Over the course of a few hours on Monday, tow truck driver Cameron Wilson received 600 phone calls on his business cell phone, but none of them were from people needing a tow.
Instead, Wilson quickly realized he and his business M&W Towing had fallen victim to a new kind of scam: phone hijacking.
"They were coming in so fast we couldn't answer," Wilson said.
After taking his phone to his cell phone provider, Wilson quickly realized that the problem was even worse than he thought.
A telemarketer had stolen his phone number and was using it to call people from as far away as Hawaii.
Those people, unsure of who was calling, would then call Wilson back on the number he uses to run his tow company. His cell phone company told him the only thing he could do was change his number.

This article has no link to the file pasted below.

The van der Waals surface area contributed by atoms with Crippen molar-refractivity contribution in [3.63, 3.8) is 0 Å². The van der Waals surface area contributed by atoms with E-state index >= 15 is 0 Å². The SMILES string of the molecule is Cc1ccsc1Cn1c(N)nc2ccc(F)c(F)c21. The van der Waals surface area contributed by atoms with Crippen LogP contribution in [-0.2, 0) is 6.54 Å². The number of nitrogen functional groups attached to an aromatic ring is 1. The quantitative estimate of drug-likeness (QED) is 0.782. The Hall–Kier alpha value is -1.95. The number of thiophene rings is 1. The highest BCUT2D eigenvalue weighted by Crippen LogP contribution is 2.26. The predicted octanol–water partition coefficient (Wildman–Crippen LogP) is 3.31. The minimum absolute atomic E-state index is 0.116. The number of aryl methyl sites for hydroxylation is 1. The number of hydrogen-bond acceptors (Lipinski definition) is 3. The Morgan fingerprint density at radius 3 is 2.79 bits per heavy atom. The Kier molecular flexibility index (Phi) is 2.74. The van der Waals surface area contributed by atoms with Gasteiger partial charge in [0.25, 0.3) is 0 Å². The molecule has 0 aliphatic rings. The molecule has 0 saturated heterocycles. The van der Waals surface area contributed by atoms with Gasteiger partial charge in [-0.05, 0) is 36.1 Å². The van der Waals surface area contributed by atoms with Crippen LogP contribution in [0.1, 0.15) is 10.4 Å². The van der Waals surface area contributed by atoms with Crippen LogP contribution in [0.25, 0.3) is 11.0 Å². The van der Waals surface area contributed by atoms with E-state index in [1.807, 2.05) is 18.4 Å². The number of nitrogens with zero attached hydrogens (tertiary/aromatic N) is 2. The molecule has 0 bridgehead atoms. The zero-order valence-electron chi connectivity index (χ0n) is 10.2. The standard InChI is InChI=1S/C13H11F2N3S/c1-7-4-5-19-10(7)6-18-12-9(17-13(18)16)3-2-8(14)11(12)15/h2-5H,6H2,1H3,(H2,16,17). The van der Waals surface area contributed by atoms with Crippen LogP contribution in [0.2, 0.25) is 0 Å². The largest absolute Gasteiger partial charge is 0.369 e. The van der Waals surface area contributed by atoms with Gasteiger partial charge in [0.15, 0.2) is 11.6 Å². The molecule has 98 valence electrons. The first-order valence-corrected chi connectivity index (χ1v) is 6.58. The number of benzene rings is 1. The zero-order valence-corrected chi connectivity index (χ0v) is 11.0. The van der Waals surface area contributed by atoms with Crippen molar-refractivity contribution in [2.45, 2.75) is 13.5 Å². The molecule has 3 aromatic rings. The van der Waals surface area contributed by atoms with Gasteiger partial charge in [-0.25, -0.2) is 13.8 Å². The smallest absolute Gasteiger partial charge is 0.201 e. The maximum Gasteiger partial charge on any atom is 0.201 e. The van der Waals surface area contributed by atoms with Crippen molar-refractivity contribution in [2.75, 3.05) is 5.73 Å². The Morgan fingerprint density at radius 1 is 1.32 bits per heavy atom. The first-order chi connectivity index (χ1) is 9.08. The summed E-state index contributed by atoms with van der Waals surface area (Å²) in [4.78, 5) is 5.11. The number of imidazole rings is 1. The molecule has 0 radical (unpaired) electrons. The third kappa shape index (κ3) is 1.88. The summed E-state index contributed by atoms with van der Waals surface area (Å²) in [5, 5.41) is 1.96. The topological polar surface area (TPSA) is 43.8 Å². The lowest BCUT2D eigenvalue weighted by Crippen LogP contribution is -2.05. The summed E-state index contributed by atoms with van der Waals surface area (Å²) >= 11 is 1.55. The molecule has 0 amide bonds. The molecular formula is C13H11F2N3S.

"That's not an option for us. Our phone is our lifeline. If you don't have a phone, we aren't in business. We've carried this number for years. All of our customers have it. It's on all our trucks, all our business cards. We can't just change it," he added.
Wilson isn't sure if he's lost any business from the hijacking scam. At one point on Monday he had to stop answering the phone, potentially missing calls from people needing a tow. The small business owner has even tried to file a complaint with the FCC, but he was told they couldn't do anything.
"People are going to have to start standing up and complaining. The telemarketers can't just have free reign," he said.